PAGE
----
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Ken-Ton Schools digging way out from ‘rock bottom’

It’s been a tough year for the Kenmore-Town of Tonawanda School District.

Three schools will close next month. Millions of dollars in annual revenue dried up when the Huntley power plant closed. And relations between teachers and administrators last month reached a low point over curriculum concerns.

“To be totally honest, I think we’ve hit rock bottom,” School Board President Jill Y. O’Malley said.

But then she added: “we’re starting to dig ourselves out.”

The district will likely be able to tap into a $30 million fund included in the state budget to help offset the loss of $3 million from the March closure of Huntley.

After improvements in student achievement, Ken-Ton in February was removed from the state’s list of districts requiring extra oversight and placed in “good standing.”

And the district’s leaders and officers in the Kenmore Teachers Association late this week in a joint memo pledged to work together to reform their collaboration and communication.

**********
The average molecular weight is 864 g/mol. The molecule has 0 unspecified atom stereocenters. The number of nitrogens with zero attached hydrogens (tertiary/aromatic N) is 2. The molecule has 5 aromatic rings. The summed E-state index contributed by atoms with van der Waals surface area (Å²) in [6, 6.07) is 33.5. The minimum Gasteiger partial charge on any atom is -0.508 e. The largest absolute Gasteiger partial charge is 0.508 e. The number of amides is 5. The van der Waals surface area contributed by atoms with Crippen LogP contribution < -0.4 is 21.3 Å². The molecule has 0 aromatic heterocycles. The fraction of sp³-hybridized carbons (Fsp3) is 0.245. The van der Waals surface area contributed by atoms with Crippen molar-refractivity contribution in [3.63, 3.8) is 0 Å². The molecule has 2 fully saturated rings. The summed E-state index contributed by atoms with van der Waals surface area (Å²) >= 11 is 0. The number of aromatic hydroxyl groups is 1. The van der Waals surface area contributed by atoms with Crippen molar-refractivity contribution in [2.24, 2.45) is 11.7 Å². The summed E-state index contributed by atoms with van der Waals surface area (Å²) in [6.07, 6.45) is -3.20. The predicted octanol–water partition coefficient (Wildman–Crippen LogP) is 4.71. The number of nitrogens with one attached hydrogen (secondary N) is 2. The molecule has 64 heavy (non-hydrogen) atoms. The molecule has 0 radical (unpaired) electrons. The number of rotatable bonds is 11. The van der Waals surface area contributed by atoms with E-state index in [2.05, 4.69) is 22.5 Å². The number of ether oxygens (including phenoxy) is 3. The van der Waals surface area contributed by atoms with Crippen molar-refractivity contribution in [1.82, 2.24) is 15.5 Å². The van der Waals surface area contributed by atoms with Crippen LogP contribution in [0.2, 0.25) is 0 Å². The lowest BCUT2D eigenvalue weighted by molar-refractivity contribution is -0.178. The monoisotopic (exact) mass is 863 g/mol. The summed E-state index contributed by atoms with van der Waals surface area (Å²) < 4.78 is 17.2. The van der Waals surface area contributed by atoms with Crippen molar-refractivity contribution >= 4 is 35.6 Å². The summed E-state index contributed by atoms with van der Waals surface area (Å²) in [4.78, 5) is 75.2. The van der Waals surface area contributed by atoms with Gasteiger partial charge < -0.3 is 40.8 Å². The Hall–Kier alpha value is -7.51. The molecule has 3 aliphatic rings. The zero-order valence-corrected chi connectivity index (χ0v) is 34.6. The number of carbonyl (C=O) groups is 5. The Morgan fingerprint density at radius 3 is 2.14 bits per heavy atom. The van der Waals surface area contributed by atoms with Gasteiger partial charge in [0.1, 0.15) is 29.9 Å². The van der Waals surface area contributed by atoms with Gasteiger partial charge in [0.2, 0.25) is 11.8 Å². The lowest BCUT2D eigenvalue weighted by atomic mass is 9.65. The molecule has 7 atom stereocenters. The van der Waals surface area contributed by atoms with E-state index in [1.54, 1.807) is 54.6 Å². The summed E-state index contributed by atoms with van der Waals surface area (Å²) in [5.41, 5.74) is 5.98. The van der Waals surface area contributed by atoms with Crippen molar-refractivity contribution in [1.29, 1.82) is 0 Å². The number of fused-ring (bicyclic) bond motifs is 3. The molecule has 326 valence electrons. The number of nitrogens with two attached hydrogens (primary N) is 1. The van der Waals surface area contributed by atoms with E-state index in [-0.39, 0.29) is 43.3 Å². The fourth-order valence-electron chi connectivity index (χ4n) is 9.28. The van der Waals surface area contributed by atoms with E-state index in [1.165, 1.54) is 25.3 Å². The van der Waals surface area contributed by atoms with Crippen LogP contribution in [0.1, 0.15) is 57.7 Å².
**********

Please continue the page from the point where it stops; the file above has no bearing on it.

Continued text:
All this is happening just as residents head to the polls Tuesday to vote on a $157.1 million budget and three seats on the School Board.

“It’s really a sink-or-swim moment,” O’Malley said. “I’m fairly optimistic.”

Transition time

Bittersweet closing ceremonies are being held this month for students, parents and teachers at Roosevelt and Hamilton elementary schools and Kenmore Middle School. It’s the culmination of a consolidation plan that began in 2012 as enrollment continued to decline to its current count of just under 7,000 students.

Hamilton was the first to mark the occasion, with an assembly Tuesday when time capsules were opened and students were shown how styles and culture changed through the decades since the school opened in 1959. It was followed by an open house Wednesday for alumni who were welcome to walk the halls and revisit former teachers and classrooms.